5. A two component urethane adhesive according to claim 4, wherein said polyether polyol intermediate and said polyester polyol intermediate has a number average molecular weight of from about 2,000 to about 4,000, wherein said polyol curative is said alkyl diol, said polyhydric alcohol, or said carbohydrate, or combinations thereof, said urethane prepolymer component including a filler, the amount of said filler being from about 5 parts to about 100 parts by weight for every 100 parts by weight of said prepolymer component, and said curative component including a filler, the amount of said filler being from about 5 parts to about 100 parts by weight for every 100 parts by weight of said polyol curative.
6. A two component urethane adhesive according to claim 5, wherein said hydroxyl terminated intermediate is polypropylene ether diol, polybutylene ether diol, polytetramethylene ether diol, polycaprolactone diol, and combinations thereof, wherein said equivalent ratio of said free NCO groups to said OH and NH groups of said curative is from about 1.35 to about 1.45, wherein said polyisocyanate is methylene diphenyl diisocyanate or toluene diisocyanate, and wherein said nitrogen free low molecular weight polyol curative is an ethylene or propylene oxide adduct of trimethylol propane, pentaerythritol, glycerol, an alkyl glucoside wherein said alkyl has from 1 to 12 carbon atoms, or combinations thereof.
7. A two component urethane adhesive according to claim 6, wherein said filler of said prepolymer component and said curative component independently is ground mica, talc, kaolin clay, calcium carbonate, calcium sulfite, colloidal silica, wollastonite, ballotini, hollow glass microspheres, glass, carbon fibers, graphite fibers, zinc oxide, titanium oxide, zirconium oxide, ground quartz, a metallic silicate, lead powder, aluminum powder, bronze powder, or combinations thereof, wherein the amount of said filler in said prepolymer component is from about 20 parts to about 50 parts by weight for every 100 parts by weight of said prepolymer component, and wherein the amount of said filler in said curative component is from about 30 parts to about 60 parts by weight for every 100 parts by weight of said curative component, said prepolymer component including from about 0.1 to about 40 parts by weight for every 100 parts by weight of a polyhydric alcohol having from 2 to 15 carbon atoms, said curative component containing from about 1 part to about 5 parts by weight for every 100 parts by weight of said primary polyamine having from 1 to 14 carbon atoms.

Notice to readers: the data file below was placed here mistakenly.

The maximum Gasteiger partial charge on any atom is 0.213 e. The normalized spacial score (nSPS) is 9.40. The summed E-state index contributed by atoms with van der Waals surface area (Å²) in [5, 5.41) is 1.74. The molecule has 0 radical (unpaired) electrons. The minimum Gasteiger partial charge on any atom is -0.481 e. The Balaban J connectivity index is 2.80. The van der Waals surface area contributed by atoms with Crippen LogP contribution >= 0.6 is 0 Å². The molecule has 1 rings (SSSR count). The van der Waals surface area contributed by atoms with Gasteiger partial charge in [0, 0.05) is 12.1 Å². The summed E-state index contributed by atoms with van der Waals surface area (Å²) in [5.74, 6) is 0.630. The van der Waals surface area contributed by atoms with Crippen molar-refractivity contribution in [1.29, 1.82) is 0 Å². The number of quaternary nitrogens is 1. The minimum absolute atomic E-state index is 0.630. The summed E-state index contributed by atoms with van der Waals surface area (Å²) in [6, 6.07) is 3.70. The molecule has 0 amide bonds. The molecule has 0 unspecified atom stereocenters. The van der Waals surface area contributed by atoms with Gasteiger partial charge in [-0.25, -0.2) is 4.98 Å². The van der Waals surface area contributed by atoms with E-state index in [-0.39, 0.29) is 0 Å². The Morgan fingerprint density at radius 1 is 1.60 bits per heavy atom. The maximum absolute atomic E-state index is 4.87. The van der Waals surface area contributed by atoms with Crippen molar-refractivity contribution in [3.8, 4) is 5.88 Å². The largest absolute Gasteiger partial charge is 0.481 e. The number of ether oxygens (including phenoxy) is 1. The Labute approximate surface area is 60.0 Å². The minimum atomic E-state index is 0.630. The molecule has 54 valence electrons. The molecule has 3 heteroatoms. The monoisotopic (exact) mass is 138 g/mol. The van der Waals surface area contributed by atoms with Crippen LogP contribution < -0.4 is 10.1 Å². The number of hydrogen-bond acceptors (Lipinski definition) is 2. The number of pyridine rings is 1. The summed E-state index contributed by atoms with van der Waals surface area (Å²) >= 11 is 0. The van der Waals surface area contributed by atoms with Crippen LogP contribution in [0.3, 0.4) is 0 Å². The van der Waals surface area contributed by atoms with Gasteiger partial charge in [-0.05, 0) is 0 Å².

8. A two component urethane adhesive according to claim 7, wherein said filler of said prepolymer component and said curative component is talc, and wherein the amount of said polyhydric alcohol in said prepolymer component is from about 0.1 to about 10 parts by weight for every 100 parts by weight of said polyol intermediate.
9. A urethane adhesive composite containing treatment-free substrates therein, comprising:
the urethane adhesive, said urethane adhesive being the reaction product of a two component system of a urethane prepolymer component and a urethane curative component, said urethane prepolymer component made from a hydroxyl terminated intermediate and a polyisocyanate, the equivalent ratio of said polyisocyanate to said hydroxyl terminated intermediate being from about 2 to 20 so that said prepolymer component contains free NCO groups,
said urethane curative component containing a polyol curative having OH groups therein and a primary polyamine containing NH groups therein, the equivalent ratio of said free NCO groups to said OH groups of said polyol curative and said NH groups of said primary polyamine being at least 1.2,
at least two surface treatment-free substrate, said substrates bonded together by said urethane adhesive.
10. A urethane adhesive composite according to claim 9, wherein said hydroxyl terminated intermediate is a polyester polyol or a polyether polyol having a number average molecular weight of from about 400 to about 10,000, wherein said polyisocyanate has the formula R(NCO)n where n is an integer of 2, 3 or 4, wherein R is an aliphatic having from 2 to about 20 carbon atoms, an aromatic or an alkyl substituted aromatic having from 6 to 20 carbon atoms, and combinations of said polyisocyanate.